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[Ellsworth to Dorothy, 22 February 1934]
“Did you ever see a dream walking? Well, I did” [sketch of musical notes] etc. I saw that a number of times while a good member of the Capitol Hill Ward. Remember the times when we went walking after church. Also, how I could walk home with you from Sunday School & make a date for the evening. I can’t do that now but I can see you walking in dreams. I see you often as I remember you the times we got up early and went up some canyon. Remember the morning we walk up towards Parleys Canyon, and I kissed you right out on the prairie (I mean your mouth). Excuse me I don’t know my anatomy. What I meant to say was: we were standing out on the prarie [sic] in plain view of everybody for miles around, and I kissed, you. You see it was so early the people around were not up yet.

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Love Letters Part II—Missing Dorothy

Love Letters Part II—Missing Dorothy

[Ellsworth to Dorothy 9 July 1932]
As I sit here all alone I wonder what you are doing now. Are you having a good time! I hope so because it would compensate in some measure for the wonderful time I’m having. Wonderful – like fun.

Tonight while near the Union Pacific line irrigating No. 18 (Fast Mail & Passenger) came tearing down the track. It was dark but the coaches were ablaze with light and I could see in through the windows. I imagined I could see happy travelers waiting to meet some special friend. I could see lovers as they planned. But soon the “creeper” is gone. With a shrill whistle and a last flash of red light I am left alone. I look up in the sky. There is a half moon there –  a star falls – I do not have time to say, “Money! Money!” Hmm – a half moon – 28 more days before another one – two more after that then —— then snow, school, work. Snow. Snowflake – the place where Dot was born one & twenty years ago. Twenty  one year [sic] ago. Twenty one years ago I was three years old. What did I know of love then – no more idea that Dot was a squealing red faced little baby then that there was any world outside of my door-yard. Hmmm mighty funny – darn funny. Now I know her but can’t see her for – OH such a long time. But then what matters time. Reward, reward, desire – reward? Desire? I desired a letter this Saturday night but will probably be rewarded with one when a few more days have passed. I thought she was foolin when she said a letter in a few weeks. Hope she was.  I desire – hope wish for one Monday. If not Monday then I may get one Tuesday. Think I’ll keep this crazy epistle around until then. If I got one Tues then sent it off. You see I would not like to bore her with too much of this sort of stuff.

Midnight – soon the kids from town will be home from the dance in Bennington. Couldn’t go up because I had to work late. Have to look out or  I’ll forget how to dance or dress up for a young lady – best not to anyway, I guess. […] The radio is now transmitting “Extraordinary Girl” a minute ago it (orchestra) played “I love you truly”. It might have gone on and played “I miss a little Miss” and then the later hit that says something about “summer coming on and not girl to be had” – can’t get it just right. AW Rats.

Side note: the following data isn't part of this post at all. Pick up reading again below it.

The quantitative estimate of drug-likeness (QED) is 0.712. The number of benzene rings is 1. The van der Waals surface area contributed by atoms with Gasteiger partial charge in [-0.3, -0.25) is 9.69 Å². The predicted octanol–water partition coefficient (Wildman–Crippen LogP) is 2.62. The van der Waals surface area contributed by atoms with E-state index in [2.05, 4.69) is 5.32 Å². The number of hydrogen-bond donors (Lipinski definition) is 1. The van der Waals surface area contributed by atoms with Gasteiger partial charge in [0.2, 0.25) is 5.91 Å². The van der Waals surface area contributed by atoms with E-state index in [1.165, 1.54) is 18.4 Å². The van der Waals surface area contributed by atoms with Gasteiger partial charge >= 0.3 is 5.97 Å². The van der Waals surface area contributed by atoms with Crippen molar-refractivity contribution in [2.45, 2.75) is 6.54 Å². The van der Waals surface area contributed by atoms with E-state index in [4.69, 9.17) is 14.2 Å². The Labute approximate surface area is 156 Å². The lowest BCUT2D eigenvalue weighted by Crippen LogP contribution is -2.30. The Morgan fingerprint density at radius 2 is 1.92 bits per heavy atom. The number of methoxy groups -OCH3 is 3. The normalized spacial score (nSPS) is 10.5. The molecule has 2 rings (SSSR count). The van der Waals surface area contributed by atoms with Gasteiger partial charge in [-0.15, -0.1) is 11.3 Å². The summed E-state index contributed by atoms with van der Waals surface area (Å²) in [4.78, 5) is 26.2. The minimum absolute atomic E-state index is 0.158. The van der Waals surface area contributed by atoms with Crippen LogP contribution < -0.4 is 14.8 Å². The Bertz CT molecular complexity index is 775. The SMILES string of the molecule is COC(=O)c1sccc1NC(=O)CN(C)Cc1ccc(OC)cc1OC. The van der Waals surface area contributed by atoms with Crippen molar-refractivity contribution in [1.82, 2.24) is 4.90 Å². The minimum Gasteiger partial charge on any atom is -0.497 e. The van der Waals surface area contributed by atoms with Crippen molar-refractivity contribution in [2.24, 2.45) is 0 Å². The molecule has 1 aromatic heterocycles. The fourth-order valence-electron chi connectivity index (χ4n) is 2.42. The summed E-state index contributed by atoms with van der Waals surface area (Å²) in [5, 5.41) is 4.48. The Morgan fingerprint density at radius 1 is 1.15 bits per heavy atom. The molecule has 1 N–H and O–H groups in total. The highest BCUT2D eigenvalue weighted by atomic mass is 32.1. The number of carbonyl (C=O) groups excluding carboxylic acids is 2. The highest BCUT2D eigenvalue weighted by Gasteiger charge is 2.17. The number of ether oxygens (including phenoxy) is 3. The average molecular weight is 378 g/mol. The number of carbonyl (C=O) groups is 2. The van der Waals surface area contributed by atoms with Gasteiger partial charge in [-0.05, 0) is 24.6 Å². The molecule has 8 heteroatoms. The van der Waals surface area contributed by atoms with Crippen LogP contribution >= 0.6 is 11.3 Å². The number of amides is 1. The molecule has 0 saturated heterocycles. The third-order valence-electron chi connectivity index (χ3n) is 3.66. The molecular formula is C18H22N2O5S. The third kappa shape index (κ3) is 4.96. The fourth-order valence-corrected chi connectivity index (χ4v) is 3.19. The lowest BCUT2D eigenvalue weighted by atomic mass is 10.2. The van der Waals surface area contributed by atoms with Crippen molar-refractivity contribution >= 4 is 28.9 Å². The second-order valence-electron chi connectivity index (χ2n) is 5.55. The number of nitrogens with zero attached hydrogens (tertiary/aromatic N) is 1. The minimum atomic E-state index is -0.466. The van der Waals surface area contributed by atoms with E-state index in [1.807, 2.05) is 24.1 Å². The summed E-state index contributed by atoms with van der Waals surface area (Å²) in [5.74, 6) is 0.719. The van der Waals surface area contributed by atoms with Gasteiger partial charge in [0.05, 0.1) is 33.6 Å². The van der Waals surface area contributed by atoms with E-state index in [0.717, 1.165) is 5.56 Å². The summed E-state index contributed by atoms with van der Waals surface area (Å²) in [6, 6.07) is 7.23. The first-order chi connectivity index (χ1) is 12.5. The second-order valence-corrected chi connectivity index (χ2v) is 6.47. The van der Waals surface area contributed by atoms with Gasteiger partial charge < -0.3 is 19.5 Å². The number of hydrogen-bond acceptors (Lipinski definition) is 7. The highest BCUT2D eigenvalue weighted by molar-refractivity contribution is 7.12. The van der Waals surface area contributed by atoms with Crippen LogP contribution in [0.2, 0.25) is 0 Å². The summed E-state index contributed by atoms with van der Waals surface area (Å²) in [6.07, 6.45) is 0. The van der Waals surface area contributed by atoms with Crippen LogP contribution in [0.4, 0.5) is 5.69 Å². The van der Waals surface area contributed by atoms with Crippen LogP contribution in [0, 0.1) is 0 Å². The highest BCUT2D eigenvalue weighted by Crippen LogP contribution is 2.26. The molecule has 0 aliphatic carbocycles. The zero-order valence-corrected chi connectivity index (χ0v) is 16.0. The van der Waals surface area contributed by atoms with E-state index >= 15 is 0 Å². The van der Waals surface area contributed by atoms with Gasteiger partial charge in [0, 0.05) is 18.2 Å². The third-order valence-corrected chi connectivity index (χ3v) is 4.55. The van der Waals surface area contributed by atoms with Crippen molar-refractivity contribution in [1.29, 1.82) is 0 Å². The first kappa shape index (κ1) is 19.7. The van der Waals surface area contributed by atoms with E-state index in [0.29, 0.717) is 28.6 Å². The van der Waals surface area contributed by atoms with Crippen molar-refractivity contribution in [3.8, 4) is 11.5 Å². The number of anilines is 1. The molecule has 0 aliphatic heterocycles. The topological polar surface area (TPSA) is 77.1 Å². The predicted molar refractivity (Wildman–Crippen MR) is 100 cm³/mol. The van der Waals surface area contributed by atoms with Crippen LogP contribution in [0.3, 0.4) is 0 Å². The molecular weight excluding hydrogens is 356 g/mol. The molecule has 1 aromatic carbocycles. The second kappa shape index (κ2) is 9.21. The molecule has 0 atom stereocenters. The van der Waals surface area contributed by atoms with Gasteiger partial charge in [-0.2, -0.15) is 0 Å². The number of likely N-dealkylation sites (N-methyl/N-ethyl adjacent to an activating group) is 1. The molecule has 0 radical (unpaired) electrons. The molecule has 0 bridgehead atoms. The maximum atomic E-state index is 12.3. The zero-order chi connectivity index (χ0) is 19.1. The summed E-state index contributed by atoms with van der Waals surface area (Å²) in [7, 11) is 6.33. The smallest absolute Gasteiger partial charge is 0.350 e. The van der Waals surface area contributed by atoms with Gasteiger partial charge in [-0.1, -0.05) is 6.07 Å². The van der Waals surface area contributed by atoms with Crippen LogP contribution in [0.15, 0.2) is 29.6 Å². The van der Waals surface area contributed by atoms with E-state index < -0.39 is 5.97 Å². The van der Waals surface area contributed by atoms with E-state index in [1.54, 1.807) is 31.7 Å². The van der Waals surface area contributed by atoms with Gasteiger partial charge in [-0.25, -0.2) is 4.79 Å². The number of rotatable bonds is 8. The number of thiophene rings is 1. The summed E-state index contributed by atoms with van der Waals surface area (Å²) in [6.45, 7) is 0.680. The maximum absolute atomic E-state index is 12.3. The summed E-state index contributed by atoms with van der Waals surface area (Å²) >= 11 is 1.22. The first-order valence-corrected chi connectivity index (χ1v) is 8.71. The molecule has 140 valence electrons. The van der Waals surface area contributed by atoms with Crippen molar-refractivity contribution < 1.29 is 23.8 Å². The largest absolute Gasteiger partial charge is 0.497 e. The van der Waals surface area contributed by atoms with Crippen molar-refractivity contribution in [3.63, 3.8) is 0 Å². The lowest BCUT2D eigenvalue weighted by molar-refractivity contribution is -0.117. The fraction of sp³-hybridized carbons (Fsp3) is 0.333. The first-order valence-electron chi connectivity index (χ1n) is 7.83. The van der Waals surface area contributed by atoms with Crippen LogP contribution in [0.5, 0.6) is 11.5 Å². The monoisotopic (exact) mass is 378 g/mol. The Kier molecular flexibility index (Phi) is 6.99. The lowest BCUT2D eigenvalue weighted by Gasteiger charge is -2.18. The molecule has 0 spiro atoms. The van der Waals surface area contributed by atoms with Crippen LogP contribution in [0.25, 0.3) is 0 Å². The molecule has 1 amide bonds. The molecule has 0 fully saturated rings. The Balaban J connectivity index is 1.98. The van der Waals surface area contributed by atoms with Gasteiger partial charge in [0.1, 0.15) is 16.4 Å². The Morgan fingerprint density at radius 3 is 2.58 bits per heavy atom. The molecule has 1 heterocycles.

[…] That was a grand letter you wrote last. I received it yesterday afternoon and was tickled nearly pink. It’s funny how I begin to wonder about things and worry for fear you’ve forgotten me if I don’t hear from you for a few days. I wondered all sorts of things. I even wondered if I should not write so often, but after getting your letter I decided to keep on writing but that perhaps I’d better cut down on the salutations & endings. I really mean them but if you think they are not proper I’ll have to let you hold me down a bit. I guess it’s because I’ve never used them before and I really wanted to and though perhaps you wouldn’t care. I hope you don’t think it was flattery. I detest such stuff. It is merely the way I feel. Forgive me.

I take your letters too seriously? Sometimes I think that you do not mean some things at least, not the way I take them. […] This is what I felt more like saying. Goodbye to the sweetest girl I’ve ever known.
Love, Ellsworth

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[Ellsworth to Dorothy 1 August 1932]
I can tell by the wild flowers you sent that you were quite high in the mountains, as only those grow there at this time of the year. They were still beautiful.

Who says you are not a poet? It sounds like you and is good enough so I wonder if I should even try any more myself. I wish I could believe that you even though of me slightly, when you wrote it. If I though that were true I’d be just about the happiest fellow in this little old universe.